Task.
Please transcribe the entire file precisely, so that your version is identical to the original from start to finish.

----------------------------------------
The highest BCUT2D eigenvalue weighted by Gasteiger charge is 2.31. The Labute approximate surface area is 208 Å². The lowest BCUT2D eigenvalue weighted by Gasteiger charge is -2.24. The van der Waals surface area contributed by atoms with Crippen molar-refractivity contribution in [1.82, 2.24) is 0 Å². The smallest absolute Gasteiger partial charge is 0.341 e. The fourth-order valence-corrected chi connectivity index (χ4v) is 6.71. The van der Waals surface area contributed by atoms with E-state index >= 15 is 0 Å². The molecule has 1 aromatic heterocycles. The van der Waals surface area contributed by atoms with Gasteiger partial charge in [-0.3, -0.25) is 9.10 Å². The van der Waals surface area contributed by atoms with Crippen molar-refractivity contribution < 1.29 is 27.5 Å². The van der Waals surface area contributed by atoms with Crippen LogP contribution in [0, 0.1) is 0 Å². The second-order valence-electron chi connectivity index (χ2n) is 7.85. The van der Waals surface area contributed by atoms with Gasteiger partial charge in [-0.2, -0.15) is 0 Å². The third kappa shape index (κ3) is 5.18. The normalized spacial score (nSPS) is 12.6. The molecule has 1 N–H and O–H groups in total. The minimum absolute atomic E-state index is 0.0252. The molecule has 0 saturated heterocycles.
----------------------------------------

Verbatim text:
The highest BCUT2D eigenvalue weighted by Gasteiger charge is 2.31. The Labute approximate surface area is 208 Å². The lowest BCUT2D eigenvalue weighted by Gasteiger charge is -2.24. The van der Waals surface area contributed by atoms with Crippen molar-refractivity contribution in [1.82, 2.24) is 0 Å². The smallest absolute Gasteiger partial charge is 0.341 e. The fourth-order valence-corrected chi connectivity index (χ4v) is 6.71. The van der Waals surface area contributed by atoms with E-state index >= 15 is 0 Å². The molecule has 1 aromatic heterocycles. The van der Waals surface area contributed by atoms with Gasteiger partial charge in [-0.3, -0.25) is 9.10 Å². The van der Waals surface area contributed by atoms with Crippen molar-refractivity contribution < 1.29 is 27.5 Å². The van der Waals surface area contributed by atoms with Crippen LogP contribution in [0, 0.1) is 0 Å². The second-order valence-electron chi connectivity index (χ2n) is 7.85. The van der Waals surface area contributed by atoms with Gasteiger partial charge in [-0.2, -0.15) is 0 Å². The third kappa shape index (κ3) is 5.18. The normalized spacial score (nSPS) is 12.6. The molecule has 1 N–H and O–H groups in total. The minimum absolute atomic E-state index is 0.0252. The molecule has 0 saturated heterocycles.